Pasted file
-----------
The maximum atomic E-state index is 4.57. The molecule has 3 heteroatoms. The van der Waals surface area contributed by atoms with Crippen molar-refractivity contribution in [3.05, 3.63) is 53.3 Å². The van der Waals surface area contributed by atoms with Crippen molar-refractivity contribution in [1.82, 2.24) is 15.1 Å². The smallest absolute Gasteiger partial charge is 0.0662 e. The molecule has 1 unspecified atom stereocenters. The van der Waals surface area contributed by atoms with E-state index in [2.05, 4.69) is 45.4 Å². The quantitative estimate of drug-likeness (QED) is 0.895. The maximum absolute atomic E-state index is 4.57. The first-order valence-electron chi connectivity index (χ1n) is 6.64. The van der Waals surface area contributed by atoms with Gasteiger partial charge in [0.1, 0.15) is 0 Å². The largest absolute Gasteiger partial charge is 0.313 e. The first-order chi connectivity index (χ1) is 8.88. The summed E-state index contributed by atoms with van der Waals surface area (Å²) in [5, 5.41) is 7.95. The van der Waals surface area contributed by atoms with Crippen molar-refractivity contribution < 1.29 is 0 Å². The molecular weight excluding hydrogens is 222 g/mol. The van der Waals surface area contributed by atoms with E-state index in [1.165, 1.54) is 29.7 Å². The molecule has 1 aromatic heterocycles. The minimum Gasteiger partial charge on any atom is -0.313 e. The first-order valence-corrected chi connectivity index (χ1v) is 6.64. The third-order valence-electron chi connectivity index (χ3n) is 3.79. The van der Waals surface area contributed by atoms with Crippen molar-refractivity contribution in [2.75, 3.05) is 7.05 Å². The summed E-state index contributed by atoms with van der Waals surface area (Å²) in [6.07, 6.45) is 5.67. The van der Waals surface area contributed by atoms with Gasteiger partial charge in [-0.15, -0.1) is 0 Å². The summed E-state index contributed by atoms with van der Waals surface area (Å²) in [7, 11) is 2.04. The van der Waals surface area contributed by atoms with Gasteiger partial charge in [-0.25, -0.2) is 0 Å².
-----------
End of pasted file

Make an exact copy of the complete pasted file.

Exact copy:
The maximum atomic E-state index is 4.57. The molecule has 3 heteroatoms. The van der Waals surface area contributed by atoms with Crippen molar-refractivity contribution in [3.05, 3.63) is 53.3 Å². The van der Waals surface area contributed by atoms with Crippen molar-refractivity contribution in [1.82, 2.24) is 15.1 Å². The smallest absolute Gasteiger partial charge is 0.0662 e. The molecule has 1 unspecified atom stereocenters. The van der Waals surface area contributed by atoms with E-state index in [2.05, 4.69) is 45.4 Å². The quantitative estimate of drug-likeness (QED) is 0.895. The maximum absolute atomic E-state index is 4.57. The first-order valence-electron chi connectivity index (χ1n) is 6.64. The van der Waals surface area contributed by atoms with Gasteiger partial charge in [0.1, 0.15) is 0 Å². The largest absolute Gasteiger partial charge is 0.313 e. The first-order chi connectivity index (χ1) is 8.88. The summed E-state index contributed by atoms with van der Waals surface area (Å²) in [5, 5.41) is 7.95. The van der Waals surface area contributed by atoms with Crippen molar-refractivity contribution < 1.29 is 0 Å². The molecular weight excluding hydrogens is 222 g/mol. The van der Waals surface area contributed by atoms with E-state index in [1.165, 1.54) is 29.7 Å². The molecule has 1 aromatic heterocycles. The minimum Gasteiger partial charge on any atom is -0.313 e. The first-order valence-corrected chi connectivity index (χ1v) is 6.64. The third-order valence-electron chi connectivity index (χ3n) is 3.79. The van der Waals surface area contributed by atoms with Crippen molar-refractivity contribution in [2.75, 3.05) is 7.05 Å². The summed E-state index contributed by atoms with van der Waals surface area (Å²) in [6.07, 6.45) is 5.67. The van der Waals surface area contributed by atoms with Gasteiger partial charge in [-0.15, -0.1) is 0 Å². The summed E-state index contributed by atoms with van der Waals surface area (Å²) in [7, 11) is 2.04. The van der Waals surface area contributed by atoms with Gasteiger partial charge in [-0.25, -0.2) is 0 Å².